What Happens to Your Body on Protein

Kelly Hogan, MS, RD
by Kelly Hogan, MS, RD
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Of the three essential macronutrients the body needs to function (protein, fat and carbohydrates), protein is often thought of as the golden child. It is prominent in many diets and rarely forbidden or vilified like its counterparts.

Indeed protein is deserving of this reputation — it’s important to every cell in the body, used to build and repair tissues, and make enzymes and hormones that regulate metabolism. However, it’s also helpful to understand exactly what protein does in the body and how much you should regularly consume.

What Happens to Your Body on Protein


In addition to helping every part of the body from brain health to supporting the immune system, protein also promotes satiety after meals and slows down digestion, making it an important appetite and blood sugar regulator.

Proteins consist of amino acids, which form long chains and have unique functions in the body. Although there are 20 amino acids in total, the body can only make 11. The other nine must be obtained by diet, and are called essential amino acids. Animal products, such as fish, chicken, eggs, dairy products and meat are considered “complete” proteins because they contain all nine essential amino acids.

Most plant foods, such as beans, whole grains, nuts and seeds, are “incomplete” proteins, meaning they only contain some of the nine essential amino acids. However, it’s possible for vegetarians and vegans to consume enough complete protein by eating a variety of plant-based proteins with foods that have complementary amino acids, like rice and beans or nuts and whole grains. Soy and quinoa are considered complete plant-based proteins.


Protein digestion begins in the stomach, where it is broken down by stomach acids and enzymes called proteases, and this continues in the small intestine, where additional enzymes break proteins into individual amino acids. These amino acids are absorbed through the intestinal wall and make their way into the bloodstream, going where they are needed throughout the body.


A good rule of thumb is aiming to consume roughly 15–20% of your daily calories from protein, but it can vary depending on your individual lifestyles. For example, someone engaged in more vigorous activity, like heavy weightlifting, might need more than someone who primarily walks for exercise.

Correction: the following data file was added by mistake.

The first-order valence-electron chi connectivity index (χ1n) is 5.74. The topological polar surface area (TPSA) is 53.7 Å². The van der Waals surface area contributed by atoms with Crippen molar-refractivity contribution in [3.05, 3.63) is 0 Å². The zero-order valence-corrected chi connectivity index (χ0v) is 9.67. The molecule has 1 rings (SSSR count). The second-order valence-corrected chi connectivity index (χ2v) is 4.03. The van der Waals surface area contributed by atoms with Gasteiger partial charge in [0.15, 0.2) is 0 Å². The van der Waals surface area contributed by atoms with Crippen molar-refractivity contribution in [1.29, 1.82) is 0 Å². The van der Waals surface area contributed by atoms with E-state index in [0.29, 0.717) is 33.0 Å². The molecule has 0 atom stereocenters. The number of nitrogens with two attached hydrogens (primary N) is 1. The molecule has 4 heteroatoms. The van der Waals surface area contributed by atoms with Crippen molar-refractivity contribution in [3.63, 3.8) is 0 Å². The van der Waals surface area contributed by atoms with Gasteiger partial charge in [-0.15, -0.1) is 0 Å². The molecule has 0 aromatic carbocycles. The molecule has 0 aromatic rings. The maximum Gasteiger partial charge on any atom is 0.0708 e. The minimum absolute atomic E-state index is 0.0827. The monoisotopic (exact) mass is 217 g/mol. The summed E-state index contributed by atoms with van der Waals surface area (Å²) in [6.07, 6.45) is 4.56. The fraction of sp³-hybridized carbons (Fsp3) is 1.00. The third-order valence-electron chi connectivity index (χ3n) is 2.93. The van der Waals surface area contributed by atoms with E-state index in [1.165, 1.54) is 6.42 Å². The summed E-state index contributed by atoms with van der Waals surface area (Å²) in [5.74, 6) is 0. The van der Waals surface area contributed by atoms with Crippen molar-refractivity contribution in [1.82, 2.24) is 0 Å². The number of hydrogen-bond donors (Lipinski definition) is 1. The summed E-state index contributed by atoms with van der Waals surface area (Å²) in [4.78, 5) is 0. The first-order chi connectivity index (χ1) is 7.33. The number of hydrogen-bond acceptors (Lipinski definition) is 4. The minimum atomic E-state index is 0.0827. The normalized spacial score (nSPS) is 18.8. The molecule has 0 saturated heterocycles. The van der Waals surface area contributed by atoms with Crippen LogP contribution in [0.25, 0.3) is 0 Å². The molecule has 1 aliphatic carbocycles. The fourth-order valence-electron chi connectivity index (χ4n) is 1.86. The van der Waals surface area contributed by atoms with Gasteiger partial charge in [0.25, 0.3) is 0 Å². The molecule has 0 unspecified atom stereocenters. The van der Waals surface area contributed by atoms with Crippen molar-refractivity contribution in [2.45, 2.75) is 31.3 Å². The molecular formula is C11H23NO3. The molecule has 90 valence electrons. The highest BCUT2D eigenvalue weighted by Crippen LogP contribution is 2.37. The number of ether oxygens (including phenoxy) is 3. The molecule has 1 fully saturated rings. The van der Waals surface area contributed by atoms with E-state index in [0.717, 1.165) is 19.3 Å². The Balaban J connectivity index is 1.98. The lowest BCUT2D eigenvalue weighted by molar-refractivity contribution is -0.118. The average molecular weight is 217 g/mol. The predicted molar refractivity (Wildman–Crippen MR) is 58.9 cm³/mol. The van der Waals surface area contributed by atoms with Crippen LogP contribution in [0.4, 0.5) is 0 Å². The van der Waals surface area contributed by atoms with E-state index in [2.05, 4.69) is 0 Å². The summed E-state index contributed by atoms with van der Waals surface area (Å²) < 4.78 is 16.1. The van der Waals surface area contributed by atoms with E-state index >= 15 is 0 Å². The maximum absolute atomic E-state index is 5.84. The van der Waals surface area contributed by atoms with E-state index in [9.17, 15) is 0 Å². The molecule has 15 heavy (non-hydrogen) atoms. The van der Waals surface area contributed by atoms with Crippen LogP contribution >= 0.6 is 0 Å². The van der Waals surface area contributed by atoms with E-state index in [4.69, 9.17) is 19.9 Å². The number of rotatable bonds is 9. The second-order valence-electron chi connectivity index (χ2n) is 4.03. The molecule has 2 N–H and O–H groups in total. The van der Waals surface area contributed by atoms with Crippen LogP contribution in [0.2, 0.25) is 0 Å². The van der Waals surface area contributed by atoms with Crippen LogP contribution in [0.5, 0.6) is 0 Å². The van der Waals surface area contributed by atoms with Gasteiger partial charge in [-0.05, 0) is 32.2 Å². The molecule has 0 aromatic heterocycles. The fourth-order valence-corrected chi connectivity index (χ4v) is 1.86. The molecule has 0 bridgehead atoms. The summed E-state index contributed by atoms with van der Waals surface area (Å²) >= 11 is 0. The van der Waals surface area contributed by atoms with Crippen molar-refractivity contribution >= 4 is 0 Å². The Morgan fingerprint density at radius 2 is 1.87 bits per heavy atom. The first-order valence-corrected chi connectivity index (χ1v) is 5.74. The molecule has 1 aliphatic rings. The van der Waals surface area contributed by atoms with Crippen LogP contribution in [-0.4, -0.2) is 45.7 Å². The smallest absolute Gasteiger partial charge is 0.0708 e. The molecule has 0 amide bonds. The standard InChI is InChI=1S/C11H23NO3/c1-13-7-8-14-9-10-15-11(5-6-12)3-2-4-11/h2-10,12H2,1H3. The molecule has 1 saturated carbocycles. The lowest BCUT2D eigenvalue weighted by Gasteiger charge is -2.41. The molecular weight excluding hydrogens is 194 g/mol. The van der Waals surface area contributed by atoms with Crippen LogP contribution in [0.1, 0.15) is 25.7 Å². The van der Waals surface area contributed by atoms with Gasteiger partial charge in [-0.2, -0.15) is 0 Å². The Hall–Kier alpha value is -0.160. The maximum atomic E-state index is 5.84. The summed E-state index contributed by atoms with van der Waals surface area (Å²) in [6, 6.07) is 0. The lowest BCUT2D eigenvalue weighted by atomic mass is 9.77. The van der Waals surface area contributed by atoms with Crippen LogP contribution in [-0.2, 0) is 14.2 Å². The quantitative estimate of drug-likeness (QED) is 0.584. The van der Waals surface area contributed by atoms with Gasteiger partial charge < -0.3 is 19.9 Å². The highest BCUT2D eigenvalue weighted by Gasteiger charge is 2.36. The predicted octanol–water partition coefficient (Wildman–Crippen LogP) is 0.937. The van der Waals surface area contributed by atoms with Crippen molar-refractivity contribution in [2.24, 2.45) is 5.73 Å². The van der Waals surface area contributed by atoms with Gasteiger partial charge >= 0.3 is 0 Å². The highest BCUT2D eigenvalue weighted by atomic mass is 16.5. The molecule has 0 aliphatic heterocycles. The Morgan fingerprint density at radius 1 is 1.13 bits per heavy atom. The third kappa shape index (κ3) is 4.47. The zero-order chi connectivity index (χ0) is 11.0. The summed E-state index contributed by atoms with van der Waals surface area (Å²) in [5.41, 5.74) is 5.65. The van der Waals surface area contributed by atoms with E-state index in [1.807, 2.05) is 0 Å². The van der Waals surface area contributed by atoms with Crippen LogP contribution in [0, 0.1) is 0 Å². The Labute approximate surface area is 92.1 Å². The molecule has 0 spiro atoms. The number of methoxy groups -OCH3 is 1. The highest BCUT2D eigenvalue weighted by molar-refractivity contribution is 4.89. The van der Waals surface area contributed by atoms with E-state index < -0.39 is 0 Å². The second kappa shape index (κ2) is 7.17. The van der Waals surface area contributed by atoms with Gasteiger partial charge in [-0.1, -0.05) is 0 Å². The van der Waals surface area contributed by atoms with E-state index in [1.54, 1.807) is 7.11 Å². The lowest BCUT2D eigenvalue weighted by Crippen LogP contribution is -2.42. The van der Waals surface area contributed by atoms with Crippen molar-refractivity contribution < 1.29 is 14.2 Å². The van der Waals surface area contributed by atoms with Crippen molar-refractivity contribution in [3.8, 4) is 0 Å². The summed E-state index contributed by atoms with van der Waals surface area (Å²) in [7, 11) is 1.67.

According to research, the body can absorb 25–35 grams of protein per meal. Thus, it’s more beneficial to spread out your protein intake throughout the day rather than trying to consume a majority at one meal. Moreover, it’s possible to have too much of a good thing, and more isn’t always better. Unlike excess carbohydrates, which get stored away as glycogen in the liver and muscle cells for later use, excess protein is stored as fat. If the body has enough amino acids, the extras are converted to waste and flushed down the toilet.

To get a sense of how much protein you’re consuming, you can track your intake with an app like MyFitnessPal. If you need more guidance, consider reaching out to a registered dietitian or healthcare professional who can help provide individualized recommendations.


Including a variety of quality animal products and plant foods in your diet is the best way to ensure your body is getting enough protein. Examples of top protein sources include fish, like salmoneggschickenGreek yogurtnuts and seedsbeans, lentils, tofu and whole grains.


Protein has many crucial jobs throughout the body, which is why you should include a variety of whole-food sources in your diet. It’s also important to consume enough carbohydrates and fat so that protein is free to focus on its primary function. With too little fat or carbohydrates, the protein could be called on to supply the body with energy. Not only does this take away from its important jobs, but it can result in loss of lean muscle tissue. Aim for well-balanced meals that include all three macros. For example, a piece of salmon with roasted potatoes and broccoli, tofu stir-fry with brown rice and vegetables, or a Greek yogurt bowl with granola and berries are all delicious, nutrient-dense combinations.


> Your Body on Fat
> Your Body on Carbs
> Your Body on Sugar

Make progress every day while you work on fitness and nutrition goals, like eating more protein. Go to “Plans” in the MyFitnessPal app for daily coaching and easy-to-follow tasks to keep you motivated.

About the Author

Kelly Hogan, MS, RD
Kelly Hogan, MS, RD

Kelly Hogan, MS, RD is an NYC-based registered dietitian specializing in women’s health, sports nutrition and plant-based eating. She is passionate about helping people develop a positive relationship with food and their bodies, and uses a non-diet approach in her practice. When she’s not talking or writing all things nutrition, Kelly can be found running in Central Park – she’s run 11 marathons and counting! – cooking recipes new and old, handstanding at the yoga studio or hanging with friends and/or her rescue dog, Peanut.


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